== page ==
An Apology That Builds Closeness

I recall a conversation with a close friend of mine, in which he shared how after a heated quarrel with his wife, she vulnerably opened up about feeling embarrassed over her reaction towards him. My friend expressed how meaningful that was to him for her to share vulnerably the impact her own actions towards him felt for her. He mentioned how he felt closer to her and how it was much more moving and healing to hear her share heartfelt embarrassment, entering into a vulnerable realm in their relationship.

Impacted by this story, I pondered on how we and, more specifically I, attempt to repair the hurts that come up in relationships. I notice with myself that I will quickly apologize often in the delivery of "I'm Sorry." But honestly, this is a reflexive response, quite automatic and self-protective when I encounter another's hurt in effect to my actions. My intention is to avoid the emotional blow amidst another's bruising. How painful to experience that someone has been hurt in the realm of our relationship and I want to cover up the ache and embarrassment.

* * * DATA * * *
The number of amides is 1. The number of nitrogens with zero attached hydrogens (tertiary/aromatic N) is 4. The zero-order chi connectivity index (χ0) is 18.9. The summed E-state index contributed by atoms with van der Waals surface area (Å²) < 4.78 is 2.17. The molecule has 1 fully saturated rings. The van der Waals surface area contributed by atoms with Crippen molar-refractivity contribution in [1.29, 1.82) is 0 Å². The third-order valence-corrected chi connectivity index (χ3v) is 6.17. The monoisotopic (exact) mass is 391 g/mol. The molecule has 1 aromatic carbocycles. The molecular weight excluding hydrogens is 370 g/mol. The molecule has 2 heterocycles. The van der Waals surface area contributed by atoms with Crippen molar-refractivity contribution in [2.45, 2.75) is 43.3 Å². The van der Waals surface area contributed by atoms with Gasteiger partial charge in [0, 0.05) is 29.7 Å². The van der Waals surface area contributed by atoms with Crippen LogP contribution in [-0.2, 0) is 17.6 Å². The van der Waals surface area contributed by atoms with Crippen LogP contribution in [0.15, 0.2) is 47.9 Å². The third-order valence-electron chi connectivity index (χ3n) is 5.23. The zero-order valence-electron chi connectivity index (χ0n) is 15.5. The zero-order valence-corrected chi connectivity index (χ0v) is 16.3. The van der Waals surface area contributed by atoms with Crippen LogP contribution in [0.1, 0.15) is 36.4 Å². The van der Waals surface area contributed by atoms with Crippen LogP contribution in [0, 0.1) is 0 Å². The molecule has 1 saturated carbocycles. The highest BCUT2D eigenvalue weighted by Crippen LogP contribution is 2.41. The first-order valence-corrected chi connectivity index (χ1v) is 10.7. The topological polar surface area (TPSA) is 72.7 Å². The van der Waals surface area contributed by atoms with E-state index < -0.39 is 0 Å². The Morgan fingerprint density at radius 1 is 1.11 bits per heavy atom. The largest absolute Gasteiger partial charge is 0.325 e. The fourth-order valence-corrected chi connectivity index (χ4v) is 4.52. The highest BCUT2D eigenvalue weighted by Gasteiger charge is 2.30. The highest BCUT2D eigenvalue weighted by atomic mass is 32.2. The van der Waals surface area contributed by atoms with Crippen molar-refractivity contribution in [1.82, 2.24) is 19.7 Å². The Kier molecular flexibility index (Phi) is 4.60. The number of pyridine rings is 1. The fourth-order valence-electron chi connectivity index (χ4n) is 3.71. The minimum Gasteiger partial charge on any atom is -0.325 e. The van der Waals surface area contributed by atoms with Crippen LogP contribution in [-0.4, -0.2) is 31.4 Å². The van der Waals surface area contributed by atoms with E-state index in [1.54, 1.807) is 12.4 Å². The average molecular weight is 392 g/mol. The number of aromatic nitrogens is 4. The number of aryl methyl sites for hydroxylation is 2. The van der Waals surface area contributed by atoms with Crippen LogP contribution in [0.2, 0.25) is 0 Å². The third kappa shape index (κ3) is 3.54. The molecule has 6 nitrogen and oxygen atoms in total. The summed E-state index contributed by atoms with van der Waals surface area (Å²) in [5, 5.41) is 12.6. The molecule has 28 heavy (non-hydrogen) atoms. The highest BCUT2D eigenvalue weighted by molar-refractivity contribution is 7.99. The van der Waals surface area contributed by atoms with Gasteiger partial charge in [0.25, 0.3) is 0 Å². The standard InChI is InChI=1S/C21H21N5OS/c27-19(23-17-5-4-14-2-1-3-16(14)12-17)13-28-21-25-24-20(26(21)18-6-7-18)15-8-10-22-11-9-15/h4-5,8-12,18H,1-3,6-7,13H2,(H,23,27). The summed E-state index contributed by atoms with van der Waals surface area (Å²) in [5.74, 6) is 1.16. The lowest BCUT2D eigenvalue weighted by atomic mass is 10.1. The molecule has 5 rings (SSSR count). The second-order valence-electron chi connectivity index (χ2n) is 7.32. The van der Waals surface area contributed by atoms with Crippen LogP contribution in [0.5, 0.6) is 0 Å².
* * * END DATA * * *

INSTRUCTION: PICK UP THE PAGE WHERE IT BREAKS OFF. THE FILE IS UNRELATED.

But a "sorry" doesn't quite reach a satisfying mending. There is still an open gash that exists. An apology seems like a quick fix that truncates building intimacy. Sometimes the other may feel hurt despite no intention of harming, but listening and engaging and seeking to understand is integral. And yet, there are moments where I react out of hurt, with intention to wound the other. True ownership is the vulnerable expression of feeling toward's one's own actions and motives done in humbleness.

Expressing embarrassment and sadness over my own actions towards another with no intention to stifle their hurt and pain is far more powerful in reparation than a quick-fire succinct apology. When deeper levels of vulnerable expression and exchange occur, repair naturally happens, bringing a greater closeness and connection that inevitably strengthens the bond. Like any physical wound, relational wounds take nurturing and care between one another for wholistic healing to take effect. 

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